If Katherine was blinded by the glare of the lights of the car coming from the west, a car which she saw for a long distance, and then was enveloped by a cloud of dust from the car that passed her going west, and re-enveloped with the cloud of dust from the car with the glaring lights it was her duty to exercise great caution until vision could be restored, for it is "negligence to drive a car so fast that you cannot stop it within the distance you can see." Axelson v. Jardine, 57 N.D. 524, 223 N.W. 32. The accident occurred about 9:15 on an August night. The glaring headlights, and the clouds of dust from passing cars are the principal reasons given for not seeing the decedent's car at the time of the collision. Katherine Haas was a co-defendant. Judgment was rendered against her, but she has not appealed. Whether this was because of the consciousness of liability, from a feeling that she was negligent, or whether it is because judgment may not be collectible, or for some other reason is not apparent. But there was sufficient evidence introduced to raise the question of her negligence and so far as she is concerned that matter is determined because of her failure to appeal, if for no other reason.
If the appellant be liable he is liable because he, the owner of a car, permitted his daughter Josephine to use it for a purpose for which it was intended, and expressly or impliedly permitted another daughter, a member of his family to drive the same. The court told the jury he was not liable unless Katherine was driving the car with the express or implied authority of the appellant, as his agent or servant for that purpose, and in serving some purpose for which the father kept the automobile.
Much testimony was elicited in regard to appellant's permission to use the car, and his purpose in keeping it, as heretofore indicated. All these matters were submitted to the jury with proper instructions, which apparently were satisfactory to the appellant for no exceptions were taken to the charge, other than the one heretofore discussed.
We have examined the evidence carefully and are constrained to hold there is sufficient evidence to submit all of these issues to the jury, and therefore the verdict of the jury is binding upon the courts. This being so the judgment of the lower court is affirmed.
CHRISTIANSON, Ch. J., and NUESSLE, BIRDZELL and BURKE, JJ., concur.
Appellant asks for rehearing on the ground that this court has overlooked defendant's requests for instructions Nos. 5 and 6. It is true that defendant made such request, but in his motion for a new trial he did not specify as error the refusal to give the instructions requested. The attention of the trial court therefore was not called to such matters and that court was not required to pass upon the effect of refusal. "Grounds not stated in the motion or written statement will not be considered at the hearing by the trial court." Kanable v. Great Northern R. Co. 45 N.D. 619, 622, 178 N.W. 999. See also Jensen v. Clausen, 34 N.D. 637, 159 N.W. 30; O'Dell v. Hiney, 49 N.D. 160, 190 N.W. 774; Ruble v. Jacobson, 51 N.D. 671, 200 N.W. 688.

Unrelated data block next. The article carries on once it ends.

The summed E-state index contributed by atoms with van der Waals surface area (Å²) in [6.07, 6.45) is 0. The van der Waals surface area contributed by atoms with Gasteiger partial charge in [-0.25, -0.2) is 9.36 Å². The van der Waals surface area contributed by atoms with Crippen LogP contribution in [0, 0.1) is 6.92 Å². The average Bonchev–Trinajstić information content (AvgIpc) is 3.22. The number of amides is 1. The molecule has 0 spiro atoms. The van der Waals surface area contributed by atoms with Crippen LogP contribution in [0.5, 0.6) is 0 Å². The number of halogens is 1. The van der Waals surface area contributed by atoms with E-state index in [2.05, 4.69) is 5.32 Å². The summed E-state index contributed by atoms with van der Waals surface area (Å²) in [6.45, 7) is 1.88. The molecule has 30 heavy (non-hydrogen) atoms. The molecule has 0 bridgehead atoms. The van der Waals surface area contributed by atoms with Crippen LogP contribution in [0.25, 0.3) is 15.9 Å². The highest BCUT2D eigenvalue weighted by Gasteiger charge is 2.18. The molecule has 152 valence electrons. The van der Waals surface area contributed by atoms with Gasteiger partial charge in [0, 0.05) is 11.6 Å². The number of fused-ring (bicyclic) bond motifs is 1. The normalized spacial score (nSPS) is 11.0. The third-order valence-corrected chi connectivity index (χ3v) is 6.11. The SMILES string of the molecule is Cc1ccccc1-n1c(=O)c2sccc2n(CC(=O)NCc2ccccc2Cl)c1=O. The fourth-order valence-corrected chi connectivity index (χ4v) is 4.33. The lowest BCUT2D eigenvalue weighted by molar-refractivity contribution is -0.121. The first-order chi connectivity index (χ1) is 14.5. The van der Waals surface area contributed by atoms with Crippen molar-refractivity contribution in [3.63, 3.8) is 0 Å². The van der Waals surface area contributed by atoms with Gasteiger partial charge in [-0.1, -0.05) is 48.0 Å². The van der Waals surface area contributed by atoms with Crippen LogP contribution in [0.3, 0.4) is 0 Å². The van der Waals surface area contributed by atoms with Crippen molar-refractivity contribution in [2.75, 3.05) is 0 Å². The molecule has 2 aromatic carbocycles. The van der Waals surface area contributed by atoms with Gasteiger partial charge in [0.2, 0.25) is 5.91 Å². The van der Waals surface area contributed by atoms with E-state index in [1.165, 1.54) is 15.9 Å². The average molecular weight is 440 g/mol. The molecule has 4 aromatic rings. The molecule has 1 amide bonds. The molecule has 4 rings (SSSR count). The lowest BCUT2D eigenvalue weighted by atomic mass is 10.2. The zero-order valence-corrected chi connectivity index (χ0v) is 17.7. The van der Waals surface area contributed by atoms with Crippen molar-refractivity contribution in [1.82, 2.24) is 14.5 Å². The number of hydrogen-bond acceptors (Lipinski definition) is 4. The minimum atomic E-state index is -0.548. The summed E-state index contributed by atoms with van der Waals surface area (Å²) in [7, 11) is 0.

In addition, on this appeal the appellant does not specify as error the refusal of the court to give such instructions. Appellant appeals on the insufficiency of the evidence and errors of law occurring at the trial. Section 7656 of the Compiled Laws requires the appellant to serve with his notice of motion for a new trial or with his notice of appeal "a concise statement of errors of law he complains of." Hence the refusal to grant such instructions must be set forth if appellant desires this court to consider them. Kanable v. Great Northern R. Co. 45 N.D. 619, 178 N.W. 999, supra. This statute has been in force for years and as far back as Henry v. Maher, 6 N.D. 413, 71 N.W. 127, this court held no errors in law will be considered by this court unless "they are specified in the statement of the case." In Bertelson v. Ehr, 17 N.D. 339, 116 N.W. 335, this court ruled that it was "essential to a review of errors of law occurring at the trial of a law action that they shall be specified in the statement of the case." See also American Case Register Co. v. Boyd, 22 N.D. 166, 133 N.W. 65. This has been the uniform ruling. The party moving for a new trial must present all the grounds which he claims entitled him thereto. "He cannot present one ground in the trial court, and another ground in the appellate court." O'Dell v. Hiney, 49 N.D. 160, 190 N.W. 774, supra. In this case he does not present such grounds in either court.
Again this court "will not consider, as a ground for reversal of the judgment of the trial court and its order denying a new trial, a point not raised in the trial court." (Poirier Mfg. Co. v. Kitts, 18 N.D. 556, 120 N.W. 558) for "the review in the Supreme Court is confined to matters or objections urged below." Brissman v. Thistlethwaite, 49 N.D. 417, 192 N.W. 85; Fargo Loan Agency v. Larson, 53 N.D. 621, 207 N.W. 1003.
The petition for rehearing is denied.
CHRISTIANSON, Ch. J., and NUESSLE, BIRDZELL and BURKE, JJ., concur.